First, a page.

Sunday, April 21, 2013

Apocalypse in Science Fiction by Joe Vadalma

Joe Vadalma is the author of 38 science fiction, fantasy and horror novels, in moods from the profoundly serious to the wildly comic. He is best known for his multi-volume Morgaine the Witch series.
Joe seeks inspiration for this blog.
One of the reoccurring themes in science fiction is the end of the world, or at least the end of civilization. It is not surprising since there are many ways that this could actually come about. Also, prophets have been predicting catastrophic disasters from the time men learned to speak to each other. Two popular ones lately are global warming and an asteroid strike. So we have a choice of drowning when the ice caps melt or being smashed to atoms by a big rock.

For a while, when a few people caught bird flu in Asia, pandemics were all the rage. In the latter half of the twentieth century, everyone was betting on an all-out atomic war, but that fizzled when the cold war ended. Recently, I read article about a scientist who said we could all die from a burst of gamma ray radiation from a nearby supernova explosion. As the clock struck midnight ushering in the year 2000, all the computers were supposed go mad because they only had the last two digits of the year and could not distinguish between the twentieth and twenty-first century (which to some people did not start until 2001 anyway.)

Anyway, science fiction authors love to write about Armageddon of one sort or other. Here are some of my  personal favorites. There are two by John Brunner. The first is Stand on Zanzibar where civilization is brought to an end  because of overpopulation. Overpopulation as threat seems to be no longer in vogue. I guess because there are so many ways of dealing with overpopulation. For example, nuke the excess or give everybody a gun and give them leave to hunt and kill everybody they hate.

The second book by Brunner is The Sheep Look Up which is about pollution. We are pretty certain that is the most likely end that we face.

There are many atomic war novels. These were especially popular during the cold war years. The funniest was the movie Doctor Strangelove, where a deranged general starts world war three because of his erectile dysfunction. I also like the novel On the Beach by Nevil Schute, which was also made into a good movie. In this novel, the last people on earth after an atomic war are living in Australia waiting to die from the radioactivity produced by all those hydrogen bombs going off. Probably my all time favorite about a post apocalyptic world is Canticle for Leibowitz by Walter Miller where a monk finds an artifact from our civilization after civilization has gone back to the dark ages.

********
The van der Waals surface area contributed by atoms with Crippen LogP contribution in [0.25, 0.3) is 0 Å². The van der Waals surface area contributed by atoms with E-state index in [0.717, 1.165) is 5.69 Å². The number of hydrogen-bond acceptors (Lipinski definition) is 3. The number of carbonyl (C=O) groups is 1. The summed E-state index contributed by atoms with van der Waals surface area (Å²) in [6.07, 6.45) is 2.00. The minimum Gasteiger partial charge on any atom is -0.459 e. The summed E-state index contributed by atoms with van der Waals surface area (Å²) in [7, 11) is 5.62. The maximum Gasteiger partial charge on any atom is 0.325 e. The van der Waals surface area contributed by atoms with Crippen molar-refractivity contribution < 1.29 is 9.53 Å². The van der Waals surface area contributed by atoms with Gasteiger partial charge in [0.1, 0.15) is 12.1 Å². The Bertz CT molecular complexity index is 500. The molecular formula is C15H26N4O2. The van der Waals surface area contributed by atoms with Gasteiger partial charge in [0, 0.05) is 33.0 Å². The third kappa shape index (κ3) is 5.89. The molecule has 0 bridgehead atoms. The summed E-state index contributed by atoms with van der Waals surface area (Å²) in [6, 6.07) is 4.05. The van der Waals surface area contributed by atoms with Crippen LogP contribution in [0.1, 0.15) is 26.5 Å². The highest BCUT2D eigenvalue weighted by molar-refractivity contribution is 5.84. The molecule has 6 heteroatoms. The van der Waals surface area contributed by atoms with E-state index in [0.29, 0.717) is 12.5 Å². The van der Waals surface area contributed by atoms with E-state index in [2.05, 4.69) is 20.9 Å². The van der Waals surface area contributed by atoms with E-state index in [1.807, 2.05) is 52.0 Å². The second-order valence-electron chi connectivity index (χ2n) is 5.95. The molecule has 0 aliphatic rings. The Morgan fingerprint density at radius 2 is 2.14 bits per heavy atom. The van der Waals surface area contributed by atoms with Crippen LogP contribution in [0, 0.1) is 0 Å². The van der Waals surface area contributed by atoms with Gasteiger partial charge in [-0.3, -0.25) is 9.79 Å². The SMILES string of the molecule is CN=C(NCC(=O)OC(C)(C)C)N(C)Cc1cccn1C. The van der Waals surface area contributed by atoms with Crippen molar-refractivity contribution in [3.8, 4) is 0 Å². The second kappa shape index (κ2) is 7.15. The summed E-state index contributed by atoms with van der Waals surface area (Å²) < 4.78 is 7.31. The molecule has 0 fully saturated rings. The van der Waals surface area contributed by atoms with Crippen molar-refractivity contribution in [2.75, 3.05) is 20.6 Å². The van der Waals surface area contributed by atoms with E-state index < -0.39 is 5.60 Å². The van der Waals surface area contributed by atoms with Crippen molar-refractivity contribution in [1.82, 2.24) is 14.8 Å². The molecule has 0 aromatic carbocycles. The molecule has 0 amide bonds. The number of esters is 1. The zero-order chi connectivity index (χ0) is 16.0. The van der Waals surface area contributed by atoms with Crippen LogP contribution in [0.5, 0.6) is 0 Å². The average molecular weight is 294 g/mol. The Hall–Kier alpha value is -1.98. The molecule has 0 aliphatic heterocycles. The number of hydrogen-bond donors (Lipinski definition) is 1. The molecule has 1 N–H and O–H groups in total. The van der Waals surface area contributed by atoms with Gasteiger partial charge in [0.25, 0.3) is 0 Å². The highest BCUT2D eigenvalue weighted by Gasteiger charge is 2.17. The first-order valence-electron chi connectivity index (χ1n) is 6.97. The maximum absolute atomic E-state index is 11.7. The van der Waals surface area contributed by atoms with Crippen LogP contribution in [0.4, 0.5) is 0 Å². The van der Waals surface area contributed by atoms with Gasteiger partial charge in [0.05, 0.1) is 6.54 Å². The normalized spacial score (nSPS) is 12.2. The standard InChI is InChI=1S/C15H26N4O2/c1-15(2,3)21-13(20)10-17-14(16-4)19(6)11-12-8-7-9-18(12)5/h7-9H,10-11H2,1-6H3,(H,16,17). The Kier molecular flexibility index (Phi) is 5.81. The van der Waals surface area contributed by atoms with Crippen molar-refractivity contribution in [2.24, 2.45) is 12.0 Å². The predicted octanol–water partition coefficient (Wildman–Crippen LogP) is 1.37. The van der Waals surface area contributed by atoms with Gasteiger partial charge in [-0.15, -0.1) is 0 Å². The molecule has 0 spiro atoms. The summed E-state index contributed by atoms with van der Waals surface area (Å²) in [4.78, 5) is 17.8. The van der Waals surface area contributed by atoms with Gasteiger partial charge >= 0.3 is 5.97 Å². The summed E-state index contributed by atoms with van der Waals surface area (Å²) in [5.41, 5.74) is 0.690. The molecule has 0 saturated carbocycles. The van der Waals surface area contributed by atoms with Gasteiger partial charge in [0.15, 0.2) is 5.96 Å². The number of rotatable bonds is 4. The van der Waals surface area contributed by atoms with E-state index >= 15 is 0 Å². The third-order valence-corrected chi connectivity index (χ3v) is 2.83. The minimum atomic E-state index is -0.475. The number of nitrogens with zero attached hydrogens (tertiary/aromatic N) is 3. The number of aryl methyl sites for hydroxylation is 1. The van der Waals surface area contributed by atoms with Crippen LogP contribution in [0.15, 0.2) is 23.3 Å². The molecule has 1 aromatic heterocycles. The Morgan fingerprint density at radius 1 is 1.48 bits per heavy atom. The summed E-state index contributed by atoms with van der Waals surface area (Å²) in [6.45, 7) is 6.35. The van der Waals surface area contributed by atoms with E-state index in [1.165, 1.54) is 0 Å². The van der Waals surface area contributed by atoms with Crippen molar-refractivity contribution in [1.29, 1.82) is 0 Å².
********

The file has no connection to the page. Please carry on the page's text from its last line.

One of the more interesting ways that the human race comes to an end is a little known book called The Black Corridor by Michael Moorcock. In this short novel, bigotry runs wild so that everyone kills everyone else that is different from himself or herself. It's a real chiller. I got goose bumps reading it.

Invasions by aliens is another possibility that could end the human race. My favorite is Footfall by Larry Niven and Jerry Pournelle, where the invaders look like elephants.

An old movie that's fun is When  Worlds Collide where a group of scientists and a chosen few race to build a spaceship to escape from a collusion between earth and another planet. The one thing I never quite understood was where the planet they were headed for was located

I liked the TV miniseries The Stand by Stephen King as the survivors of a pandemic meet up at the cabin of an old woman and go fight the devil in Las Vegas.

Of course there are many more great science fiction novels and stories about the Apocalypse, but those were some of my personal favorites, because they each have a slightly odd slant to the end of the world.

I have written one novel about Armageddon myself. It is called Morgaine and Armageddon and has a lot of stuff in it based loosely on The Book of Revelations of the Christian Bible.  If you are interested in reading it in eBook format, the book can be obtained from Amazon or Barnes and Noble

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